In the invention, it is desired to have at least two ground terminals provided. However, from the viewpoint of controlling the electric field distribution by the ground terminals, it is desirable to consider the following points. In a case where two ground terminals 13 are arranged, as shown in FIG. 7, the ground terminals 13 are disposed to be generally point-symmetric with respect to the signal terminal.

FIG. 8 illustrates schematically an embodiment of the invention with three ground terminals 13 arranged at respective apex positions of an imaginary triangle (shown by the dashed lines in FIG. 8) and centered around the signal terminal 12.

In a case where eight ground terminals 13 are arranged, as shown in FIG. 9, the ground terminals are disposed, respectively, at corner portions of an imaginary square centered about the signal terminal 12 and preferably at mid-points of sides of the square.

In addition, in the case where eight ground terminals 13 are arranged, as shown in FIG. 10, the ground terminals may also be disposed at even angular intervals on a circle or other polygon centered about the signal terminal 12. In the case where the ground terminals are disposed at even angular intervals on a circumference in this manner, the ground terminals 13 may be five, six, seven or more. Note, however, that if the number of the ground terminals 13 is too large, the clearances between the terminals including the signal terminal 12 become too small. Therefore it is desirable to provide eight ground terminals at most.

In the embodiments, the distances between the ground terminals 13 are preferred to be equal to one another, but even if the distances are different, the similar function and effect can be obtained.

While the preferred embodiment of the invention have been shown and described, it will be apparent to those skilled in the art that changes and modifications may be made therein without departing from the spirit of the invention, the scope of which is defined by the appended claims.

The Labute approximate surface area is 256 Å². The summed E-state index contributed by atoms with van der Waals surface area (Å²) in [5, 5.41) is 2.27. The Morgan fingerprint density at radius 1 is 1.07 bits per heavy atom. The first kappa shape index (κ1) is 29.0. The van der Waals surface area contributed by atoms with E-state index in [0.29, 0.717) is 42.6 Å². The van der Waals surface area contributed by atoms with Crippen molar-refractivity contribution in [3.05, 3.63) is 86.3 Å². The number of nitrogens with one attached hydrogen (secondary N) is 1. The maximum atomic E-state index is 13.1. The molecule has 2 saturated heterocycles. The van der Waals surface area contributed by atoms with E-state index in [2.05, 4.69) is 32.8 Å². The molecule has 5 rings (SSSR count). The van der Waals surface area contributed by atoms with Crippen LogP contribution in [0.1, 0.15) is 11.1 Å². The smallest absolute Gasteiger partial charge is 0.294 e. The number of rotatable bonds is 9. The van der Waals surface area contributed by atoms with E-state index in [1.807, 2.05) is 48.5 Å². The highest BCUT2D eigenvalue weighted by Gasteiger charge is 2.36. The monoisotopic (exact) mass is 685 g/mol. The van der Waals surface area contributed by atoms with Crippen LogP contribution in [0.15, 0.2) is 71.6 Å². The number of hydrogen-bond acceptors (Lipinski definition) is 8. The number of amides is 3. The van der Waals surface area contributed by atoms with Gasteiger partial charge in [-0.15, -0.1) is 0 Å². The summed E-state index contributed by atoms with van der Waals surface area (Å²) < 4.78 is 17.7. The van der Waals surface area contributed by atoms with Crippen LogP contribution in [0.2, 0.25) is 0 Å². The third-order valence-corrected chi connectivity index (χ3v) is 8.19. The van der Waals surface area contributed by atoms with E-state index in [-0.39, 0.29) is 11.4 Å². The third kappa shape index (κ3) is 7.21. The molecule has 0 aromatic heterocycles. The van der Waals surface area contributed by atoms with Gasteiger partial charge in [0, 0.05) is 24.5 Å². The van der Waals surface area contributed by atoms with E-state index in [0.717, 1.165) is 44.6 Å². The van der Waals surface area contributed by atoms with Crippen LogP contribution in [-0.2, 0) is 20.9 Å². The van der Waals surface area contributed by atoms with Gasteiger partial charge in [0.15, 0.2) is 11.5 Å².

Patent Citations
Cited PatentFiling datePublication dateApplicantTitle
US4453796 *Sep 22, 1983Jun 12, 1984Amp IncorporatedCoaxial connector plug
US4548453 *Mar 11, 1983Oct 22, 1985Amp IncorporatedRight angle coaxial plug connector
US4889500 *May 23, 1988Dec 26, 1989Burndy CorporationControlled impedance connector assembly
US5120258 *Oct 28, 1991Jun 9, 1992Alcatel Network Systems, Inc.Low inductance shielded cable to printed circuit board connection apparatus
US5842872 *Jun 18, 1996Dec 1, 1998The Whitaker CorporationModular right angle board mountable coaxial connector
US5961355 *Dec 17, 1997Oct 5, 1999Berg Technology, Inc.High density interstitial connector system
US6079986 *Apr 29, 1998Jun 27, 2000Berg Technology, Inc.Stacking coaxial connector for three printed circuit boards
Referenced by
Citing PatentFiling datePublication dateApplicantTitle
US7828585 *Jan 27, 2009Nov 9, 2010Kyocera Elco CorporationConnector, plug connector and portable terminal equipment
US8342890 *Sep 6, 2010Jan 1, 2013Hon Hai Precision Ind. Co., Ltd.Low profile electrical connector with two rows of contacts
US8365404Jun 15, 2011Feb 5, 2013Andrew LlcMethod for ultrasonic welding a coaxial cable to a coaxial connector
US8453320Dec 28, 2010Jun 4, 2013Andrew LlcMethod of interconnecting a coaxial connector to a coaxial cable via ultrasonic welding
US8887388Sep 22, 2011Nov 18, 2014Andrew LlcMethod for interconnecting a coaxial connector with a solid outer conductor coaxial cable
US20110244731 *Sep 6, 2010Oct 6, 2011Hon Hai Precision Industry Co., Ltd.Low profile electrical connector with two rows of contacts
Classifications
U.S. Classification439/63, 439/675, 439/582, 439/606
International ClassificationH01R13/648, H01R103/00
Cooperative ClassificationH01R2103/00, H01R24/50
European ClassificationH01R24/50
Legal Events
DateCodeEventDescription
Oct 7, 2008FPExpired due to failure to pay maintenance fee
Effective date: 20080817
Aug 17, 2008LAPSLapse for failure to pay maintenance fees
Feb 25, 2008REMIMaintenance fee reminder mailed
Jun 1, 2004ASAssignment
Owner name: MOLEX INCORPORATED, ILLINOIS
Free format text: ASSIGNMENT OF ASSIGNORS INTEREST;ASSIGNOR:NODA, ATSUHITO;REEL/FRAME:015388/0610
Effective date: 20040504
Owner name: MOLEX INCORPORATED 2222 WELLINGTON COURT ROBERT J.
Free format text: ASSIGNMENT OF ASSIGNORS INTEREST;ASSIGNOR:NODA, ATSUHITO /AR;REEL/FRAME:015388/0610
Owner name: MOLEX INCORPORATED 2222 WELLINGTON COURT ROBERT J.
Free format text: ASSIGNMENT OF ASSIGNORS INTEREST;ASSIGNOR:NODA, ATSUHITO /AR;REEL/FRAME:015388/0610
Effective date: 20040504